Central Parkway East is a low impact development (LID) retrofit streetscape project in Mississauga, Ontario. The project utilizes Silva Cells as an underground bioretention system to manage and treat stormwater runoff while simultaneously providing the uncompacted soil volume necessary to grow large trees.
The City of Mississauga partnered with DeepRoot, TD Friends of the Environment Foundation, and Credit Valley Conservation to install the Silva Cell system, as well as monitoring t equipment in order to assess site performance, including water quality and quantity.
Stormwater treatment has become an increasingly important issue to the City of Mississauga and other municipalities in the Greater Toronto Area over the past several years as urban populations continue to rise spurring development. At the same time, the area has experienced more frequent, high intensity storms potentially due to climate change. Polluted runoff from storm events flows from hardscapes and enters the regions creeks and rivers and ultimately into Lake Ontario, negatively affecting water quality, causing erosion, and harming the local ecosystem.
The Silva Cell system at Central Parkway East acts as an underground bioretention system, removing pollutants and controlling runoff volume before stormwater discharges to Cooksville Creek. Runoff from over 784m2 of surrounding impervious surfaces is directed into existing catchbasins and then throughout the system via two distribution pipes. The bioretention soil acts as a filter to remove nutrients, and excess water is discharged to a storm sewer through an underdrain at the base of the system.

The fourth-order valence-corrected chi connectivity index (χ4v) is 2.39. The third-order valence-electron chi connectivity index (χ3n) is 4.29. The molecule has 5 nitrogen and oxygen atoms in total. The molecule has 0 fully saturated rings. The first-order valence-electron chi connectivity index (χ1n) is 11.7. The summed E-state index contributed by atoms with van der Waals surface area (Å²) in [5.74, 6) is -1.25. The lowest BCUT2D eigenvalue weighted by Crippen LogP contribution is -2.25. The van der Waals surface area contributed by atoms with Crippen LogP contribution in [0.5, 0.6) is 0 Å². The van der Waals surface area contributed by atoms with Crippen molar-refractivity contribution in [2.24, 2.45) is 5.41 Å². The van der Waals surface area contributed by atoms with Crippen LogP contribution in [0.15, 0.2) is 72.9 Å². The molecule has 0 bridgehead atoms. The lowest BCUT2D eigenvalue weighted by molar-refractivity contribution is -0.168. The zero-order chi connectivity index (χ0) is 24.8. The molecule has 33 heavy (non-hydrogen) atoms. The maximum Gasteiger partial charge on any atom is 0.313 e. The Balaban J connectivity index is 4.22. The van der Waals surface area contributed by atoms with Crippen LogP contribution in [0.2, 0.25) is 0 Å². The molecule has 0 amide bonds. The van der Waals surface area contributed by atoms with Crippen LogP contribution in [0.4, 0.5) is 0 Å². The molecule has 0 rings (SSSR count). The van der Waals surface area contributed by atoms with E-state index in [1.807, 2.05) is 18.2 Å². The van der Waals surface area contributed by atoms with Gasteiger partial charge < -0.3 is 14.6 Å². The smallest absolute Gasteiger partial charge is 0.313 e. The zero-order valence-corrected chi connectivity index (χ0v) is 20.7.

Performance results from 2016 indicated a 98% average stormwater volume reduction and a 99% peak flow reduction as well as helping to replicate a natural water balance in an urban setting, contributing to erosion control, improved water quality, and protection of natural aquatic habitat. Contaminant concentration reduction calculations for a sample event shows overall reductions of TSS, phosphorus, nitrogen and iron.
The integrated approach also contributes aesthetic value by way of six salt-resistant Chanticleer pear trees that are planted in the median to provide green canopy cover along the roadway. The six trees have access to 17.5 m3 of soil each from the Silva Cells plus the soil in the planter. The total soil volume (planter and Silva Cells) available is 105m3.
Average soil volume per tree: 17.5 m3
Number of Trees: 6
Total Silva Cells: 140 Frames, 70 Decks
Installation Date: 2015
Project Type: Transit
Installation type: Integrated – Trees and Stormwater
Project Site: Municipal/government
Project Designer: City of Mississauga
Contractors: Pacific Paving Inc.
US: Nav Kaur (Nav@deeproot.com or 415-746-1557).
Canada: Mike James (firstname.lastname@example.org or 604-687-0899).
UK: Steve Chatwin-Grindey (Steve@deeproot.com or 02038484230).